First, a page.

Top cop seeks God’s guidance
By JULIEN NEAVES Tuesday, May 20 2014
ACTING Commissioner of Police Stephen Williams in a recent interview said the Police Service has lost its legitimacy to function on behalf of citizens, called on citizens to stop casting blame and start doing their part, and noted he will be soon have to “wrap up” his career in policing.
He was speaking during an interview with President/CEO of the Family-Focus Broadcasting Network and I.S.A.A.C 98.1FM Margaret Elcock and broadcast on her radio station.
On the loss of respect and fear of the Police Service, Williams said this is a problem, partly contributed by police officers themselves. He noted there was the issue of police legitimacy where the public can trust the police to act on their behalf.
“Police have lost its legitimacy of functioning on behalf of the public and that has happened over time. What we have to do is find the way to regain police legitimacy,” he said.
He noted that the “policing for people” approach is to have police engage in a positive way in a consistent manner with citizens to provide the service that the public deserves and expects. He said when this is done on a consistent basis the legitimacy will return.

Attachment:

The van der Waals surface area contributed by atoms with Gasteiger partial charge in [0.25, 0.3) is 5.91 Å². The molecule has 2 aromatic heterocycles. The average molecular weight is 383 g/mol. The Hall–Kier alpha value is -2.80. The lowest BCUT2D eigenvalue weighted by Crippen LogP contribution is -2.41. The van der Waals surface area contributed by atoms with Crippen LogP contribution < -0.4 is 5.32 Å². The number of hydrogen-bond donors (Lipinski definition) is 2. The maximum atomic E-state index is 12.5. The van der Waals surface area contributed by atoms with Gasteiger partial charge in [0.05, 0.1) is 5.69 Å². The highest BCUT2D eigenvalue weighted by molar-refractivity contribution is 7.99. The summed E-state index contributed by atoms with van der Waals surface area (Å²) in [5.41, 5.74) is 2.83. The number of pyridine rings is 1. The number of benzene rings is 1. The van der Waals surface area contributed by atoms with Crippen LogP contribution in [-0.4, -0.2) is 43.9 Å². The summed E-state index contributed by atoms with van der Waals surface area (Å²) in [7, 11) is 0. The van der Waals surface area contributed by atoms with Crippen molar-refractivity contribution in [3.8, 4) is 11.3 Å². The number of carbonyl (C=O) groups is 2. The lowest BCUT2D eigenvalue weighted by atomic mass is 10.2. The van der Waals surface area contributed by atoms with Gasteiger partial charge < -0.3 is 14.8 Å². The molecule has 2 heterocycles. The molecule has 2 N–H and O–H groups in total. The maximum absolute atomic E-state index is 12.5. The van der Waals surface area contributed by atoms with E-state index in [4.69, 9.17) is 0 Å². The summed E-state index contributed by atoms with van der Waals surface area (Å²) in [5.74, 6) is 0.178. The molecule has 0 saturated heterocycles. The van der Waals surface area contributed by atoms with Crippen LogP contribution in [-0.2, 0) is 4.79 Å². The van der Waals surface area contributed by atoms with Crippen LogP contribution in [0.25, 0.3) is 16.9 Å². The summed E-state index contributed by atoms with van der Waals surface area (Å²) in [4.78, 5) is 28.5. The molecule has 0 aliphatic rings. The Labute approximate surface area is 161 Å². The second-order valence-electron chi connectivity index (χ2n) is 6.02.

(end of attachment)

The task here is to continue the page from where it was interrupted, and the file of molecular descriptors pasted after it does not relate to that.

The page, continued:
Questioned how he manages daily Williams said, “I depend heavily on God’s guidance. I pray every day. And it’s important to find a way to call on the almighty to assist you through your work day.”
He said a lot of people tend to focus on others rather than themselves and pass blame all the time “and they generally do not identify what they can do to make a difference to make Trinidad and Tobago a better place”.
“If the citizens all focus on what little they can do to make Trinidad and Tobago a better place (the country) will be a far better place,” he said.
He noted there is a challenge around violent crimes and in 2013 the country recorded the lowest annual total of serious crimes in 29 years, 13,145 which is a low crime rate compared to any global city.
He pointed out, however, that in the context of murders last year there were 30 murders per 100,000 citizens which is extremely high globally, and this creates a distortion about the crime rate.
“So the issue really is how can we find a way of driving the violent crimes down,” he said.He noted most of these murders were committed with firearms which are not manufactured in this country but illegally imported. He stressed it is critical for this country to secure its borders and both legal and illegal ports. He said this goes beyond the police service but extends to all agencies which have a role.